I've been working on improving a couple of People's Poland's articles lately, but if the greater need is here, I could interrupt these and work on a chronological WWII article. Orczar (talk) 16:48, 21 May 2014 (UTC)
@Orczar: Regarding the need, I'd say check out article's popularity stats either by using the views tool in the history tab, or the Wikipedia:WikiProject Poland/Popular pages. I see you've been working on 1968_Polish_political_crisis; the article on History of Poland (1939-45) is twice as popular among the readers: compare http://stats.grok.se/en/latest90/1968_Polish_political_crisis to http://stats.grok.se/en/latest90/History_of_Poland_%281939%E2%80%9345%29. --Piotr Konieczny aka Prokonsul Piotrus| reply here 03:45, 22 May 2014 (UTC)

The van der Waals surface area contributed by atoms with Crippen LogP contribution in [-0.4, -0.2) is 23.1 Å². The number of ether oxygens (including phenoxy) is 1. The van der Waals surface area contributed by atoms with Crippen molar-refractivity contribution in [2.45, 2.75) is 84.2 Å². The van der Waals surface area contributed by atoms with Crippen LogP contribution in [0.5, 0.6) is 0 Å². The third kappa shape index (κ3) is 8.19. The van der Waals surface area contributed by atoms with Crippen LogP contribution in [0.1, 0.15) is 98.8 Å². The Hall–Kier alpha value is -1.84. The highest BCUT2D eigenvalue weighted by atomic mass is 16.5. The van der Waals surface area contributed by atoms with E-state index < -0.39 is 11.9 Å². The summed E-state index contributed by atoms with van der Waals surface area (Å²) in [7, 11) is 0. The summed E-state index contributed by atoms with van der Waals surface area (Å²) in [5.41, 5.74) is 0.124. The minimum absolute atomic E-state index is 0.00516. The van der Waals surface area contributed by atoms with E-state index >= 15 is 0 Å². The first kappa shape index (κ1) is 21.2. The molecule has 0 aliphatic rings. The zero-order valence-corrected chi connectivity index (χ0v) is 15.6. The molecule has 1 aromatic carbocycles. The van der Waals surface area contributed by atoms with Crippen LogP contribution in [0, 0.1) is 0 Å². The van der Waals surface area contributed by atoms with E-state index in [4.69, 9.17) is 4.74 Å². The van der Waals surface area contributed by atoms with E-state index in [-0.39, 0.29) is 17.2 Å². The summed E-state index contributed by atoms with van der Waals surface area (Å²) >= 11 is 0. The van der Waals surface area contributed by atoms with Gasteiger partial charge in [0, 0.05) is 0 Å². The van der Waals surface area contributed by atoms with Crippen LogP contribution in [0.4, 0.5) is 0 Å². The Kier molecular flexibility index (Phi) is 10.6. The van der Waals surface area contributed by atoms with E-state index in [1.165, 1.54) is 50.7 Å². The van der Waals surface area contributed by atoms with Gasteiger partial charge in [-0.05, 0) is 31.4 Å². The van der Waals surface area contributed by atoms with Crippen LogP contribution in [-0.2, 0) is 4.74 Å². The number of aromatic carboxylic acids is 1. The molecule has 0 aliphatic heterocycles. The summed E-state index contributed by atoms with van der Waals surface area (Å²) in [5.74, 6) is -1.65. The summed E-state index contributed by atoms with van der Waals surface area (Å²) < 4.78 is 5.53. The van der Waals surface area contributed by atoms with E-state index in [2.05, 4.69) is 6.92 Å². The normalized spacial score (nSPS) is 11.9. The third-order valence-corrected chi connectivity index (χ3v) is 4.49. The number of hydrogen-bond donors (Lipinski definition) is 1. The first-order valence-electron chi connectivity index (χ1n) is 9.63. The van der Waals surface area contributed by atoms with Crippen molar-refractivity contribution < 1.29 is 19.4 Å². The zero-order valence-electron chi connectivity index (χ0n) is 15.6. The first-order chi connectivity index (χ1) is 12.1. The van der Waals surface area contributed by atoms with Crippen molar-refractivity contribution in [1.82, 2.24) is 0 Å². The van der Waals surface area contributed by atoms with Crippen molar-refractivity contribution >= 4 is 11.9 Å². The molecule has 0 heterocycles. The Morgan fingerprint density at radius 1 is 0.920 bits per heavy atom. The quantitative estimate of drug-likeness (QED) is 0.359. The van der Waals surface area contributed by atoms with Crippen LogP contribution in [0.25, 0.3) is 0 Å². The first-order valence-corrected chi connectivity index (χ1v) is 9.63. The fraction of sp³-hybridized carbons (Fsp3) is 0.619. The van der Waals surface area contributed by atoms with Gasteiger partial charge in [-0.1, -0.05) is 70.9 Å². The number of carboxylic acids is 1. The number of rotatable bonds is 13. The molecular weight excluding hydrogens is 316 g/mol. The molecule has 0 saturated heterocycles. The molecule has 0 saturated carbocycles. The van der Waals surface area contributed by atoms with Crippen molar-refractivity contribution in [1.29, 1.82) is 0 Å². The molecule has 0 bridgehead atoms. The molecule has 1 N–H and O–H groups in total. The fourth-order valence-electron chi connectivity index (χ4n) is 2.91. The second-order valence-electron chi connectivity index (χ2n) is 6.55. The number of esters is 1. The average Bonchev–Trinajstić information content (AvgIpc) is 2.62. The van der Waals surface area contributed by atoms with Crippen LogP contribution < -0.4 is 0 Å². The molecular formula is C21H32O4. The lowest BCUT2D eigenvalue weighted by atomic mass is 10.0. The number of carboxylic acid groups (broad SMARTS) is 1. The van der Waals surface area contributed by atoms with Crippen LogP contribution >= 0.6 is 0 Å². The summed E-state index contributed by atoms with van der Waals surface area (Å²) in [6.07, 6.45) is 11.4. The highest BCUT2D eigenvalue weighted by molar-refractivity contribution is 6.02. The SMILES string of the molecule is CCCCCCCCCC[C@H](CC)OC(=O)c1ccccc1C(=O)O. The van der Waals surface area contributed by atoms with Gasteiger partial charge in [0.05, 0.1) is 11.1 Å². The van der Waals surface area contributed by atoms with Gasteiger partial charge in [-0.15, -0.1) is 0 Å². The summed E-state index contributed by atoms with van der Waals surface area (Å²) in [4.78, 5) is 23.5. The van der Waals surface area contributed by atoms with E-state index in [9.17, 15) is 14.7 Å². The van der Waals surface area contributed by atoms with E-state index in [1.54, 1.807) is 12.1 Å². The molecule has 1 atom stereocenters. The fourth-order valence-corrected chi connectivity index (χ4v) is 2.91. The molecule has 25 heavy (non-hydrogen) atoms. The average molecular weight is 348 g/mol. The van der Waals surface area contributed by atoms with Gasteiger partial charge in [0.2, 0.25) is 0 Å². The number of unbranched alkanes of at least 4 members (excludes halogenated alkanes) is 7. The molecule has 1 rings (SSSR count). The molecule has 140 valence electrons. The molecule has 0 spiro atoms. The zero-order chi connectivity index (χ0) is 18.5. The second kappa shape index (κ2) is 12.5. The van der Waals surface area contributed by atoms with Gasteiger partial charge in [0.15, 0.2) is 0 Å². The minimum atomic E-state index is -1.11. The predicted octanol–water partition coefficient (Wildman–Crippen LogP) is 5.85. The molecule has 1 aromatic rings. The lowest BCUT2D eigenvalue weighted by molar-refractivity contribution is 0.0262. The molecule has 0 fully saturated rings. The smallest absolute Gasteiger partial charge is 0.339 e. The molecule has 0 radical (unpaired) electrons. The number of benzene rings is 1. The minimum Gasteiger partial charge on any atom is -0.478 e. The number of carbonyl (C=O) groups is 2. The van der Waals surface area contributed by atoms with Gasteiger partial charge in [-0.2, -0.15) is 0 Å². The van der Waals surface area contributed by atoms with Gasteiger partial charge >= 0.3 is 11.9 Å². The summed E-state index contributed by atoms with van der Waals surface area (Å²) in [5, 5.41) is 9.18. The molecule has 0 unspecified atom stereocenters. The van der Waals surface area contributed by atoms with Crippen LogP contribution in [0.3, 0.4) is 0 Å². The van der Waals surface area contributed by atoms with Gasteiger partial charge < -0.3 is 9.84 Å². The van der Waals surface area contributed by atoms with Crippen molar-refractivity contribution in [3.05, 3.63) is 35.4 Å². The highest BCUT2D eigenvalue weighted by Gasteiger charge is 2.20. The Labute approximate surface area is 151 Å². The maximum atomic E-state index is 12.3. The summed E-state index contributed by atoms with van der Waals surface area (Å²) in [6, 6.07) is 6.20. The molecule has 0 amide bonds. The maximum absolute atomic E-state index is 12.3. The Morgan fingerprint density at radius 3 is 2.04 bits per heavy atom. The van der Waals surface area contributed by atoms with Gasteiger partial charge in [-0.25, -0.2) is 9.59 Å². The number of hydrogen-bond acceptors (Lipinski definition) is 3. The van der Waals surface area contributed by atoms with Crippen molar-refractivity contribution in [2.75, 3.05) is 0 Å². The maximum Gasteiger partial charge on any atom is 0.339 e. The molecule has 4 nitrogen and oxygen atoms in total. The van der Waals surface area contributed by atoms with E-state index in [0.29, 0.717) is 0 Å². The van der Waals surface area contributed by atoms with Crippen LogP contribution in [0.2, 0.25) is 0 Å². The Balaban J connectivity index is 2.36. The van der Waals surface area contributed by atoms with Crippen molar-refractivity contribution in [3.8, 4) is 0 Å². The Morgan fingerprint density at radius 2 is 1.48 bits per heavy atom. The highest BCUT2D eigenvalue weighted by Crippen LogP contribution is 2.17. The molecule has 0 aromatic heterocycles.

The lead - the Gleiwitz incident, a provocation staged by the Gestapo[edit]

German Wikipedia says "SS", not "Gestapo". Xx236 (talk) 06:47, 22 May 2014 (UTC)

And reliable sources say...? --Piotr Konieczny aka Prokonsul Piotrus| reply here 06:57, 23 May 2014 (UTC)
SS and Gestapo is probably a secure statement. But the lead shouldn't contain a controversial and unsourced statement.Xx236 (talk) 07:16, 23 May 2014 (UTC)
I just changed it to uncontroversial Germans.--Piotr Konieczny aka Prokonsul Piotrus| reply here 13:01, 23 May 2014 (UTC)

Collaboration with the occupiers[edit]

A long section written basically to argue that there was little collaboration. Then why the long section. The discussion of this more peripheral issue belongs to the Occupation of Poland (1939–45) article. Orczar (talk) 15:35, 3 August 2014 (UTC)